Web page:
(CBS News) BOSTON -- The photo has become the iconic image of the Boston bombings: seconds after the blast, a runner knocked to the ground, stunned police officers responding in different directions. Boston Globe photographer John Tlumacki was behind the lens.
"It was confusion at first," he said, when asked what was going through his mind when he took the photo. "I reacted instinctually. My senses just took over. My camera was on my face, and I just kept shooting."
Tlumacki said that when he ran over to where the bomb went off, he saw "bodies on top of bodies."
"Pools of blood, there was smoke. It had that Fourth of July smell to it -- after the grand finale, and I saw people in agony," he said. "I remember seeing this man who was comforting this girl, and he was holding her hair and her head, and he was whispering to her, and that was one of the first pictures I took."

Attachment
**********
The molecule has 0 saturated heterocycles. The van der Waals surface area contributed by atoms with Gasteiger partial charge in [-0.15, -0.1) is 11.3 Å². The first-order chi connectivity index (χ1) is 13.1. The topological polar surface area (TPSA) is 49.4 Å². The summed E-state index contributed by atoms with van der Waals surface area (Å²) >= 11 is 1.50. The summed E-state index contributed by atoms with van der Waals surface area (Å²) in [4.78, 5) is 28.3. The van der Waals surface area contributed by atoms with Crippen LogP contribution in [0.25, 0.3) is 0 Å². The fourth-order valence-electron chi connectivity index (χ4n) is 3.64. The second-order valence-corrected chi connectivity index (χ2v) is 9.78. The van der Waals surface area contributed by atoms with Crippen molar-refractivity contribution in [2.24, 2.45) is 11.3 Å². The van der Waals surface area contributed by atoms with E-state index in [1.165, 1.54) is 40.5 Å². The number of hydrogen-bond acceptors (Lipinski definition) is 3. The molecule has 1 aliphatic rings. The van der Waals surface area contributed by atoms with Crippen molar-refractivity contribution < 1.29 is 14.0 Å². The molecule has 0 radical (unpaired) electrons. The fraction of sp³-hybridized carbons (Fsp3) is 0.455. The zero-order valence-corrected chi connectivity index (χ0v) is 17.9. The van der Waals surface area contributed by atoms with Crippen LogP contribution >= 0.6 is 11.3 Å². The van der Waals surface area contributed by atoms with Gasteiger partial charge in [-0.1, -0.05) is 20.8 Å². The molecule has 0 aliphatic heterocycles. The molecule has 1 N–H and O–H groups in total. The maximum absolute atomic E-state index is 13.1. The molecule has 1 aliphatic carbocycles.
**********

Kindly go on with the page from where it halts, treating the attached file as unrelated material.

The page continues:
"There were people, you know, taking their shirts off," Tlumacki remembered. "There were bystanders putting tourniquets on people's legs. It wasn't just one photo or two photos, it was a series of photos that showed, you know, the commitment, that -- that compassion that people have in Boston for each other."
Asked to describe the emotions he was feeling, Tlumacki said, "I felt just like crying. I felt like -- you know, I knew I couldn't stop. I just felt like there was so much going on, and my best chance for doing anything useful there was to -- to just keep shooting pictures."
The last photo Tlumacki took at the scene shows a woman kneeling and praying amid the chaos.
"She just was kneeling, and it was something so sacred about it," he said. "She just had the -- I don't know -- the respect to do that, just to take the time out and to pray."
He said while many of his photos captured the hell of that day, he took just as many that captured hope.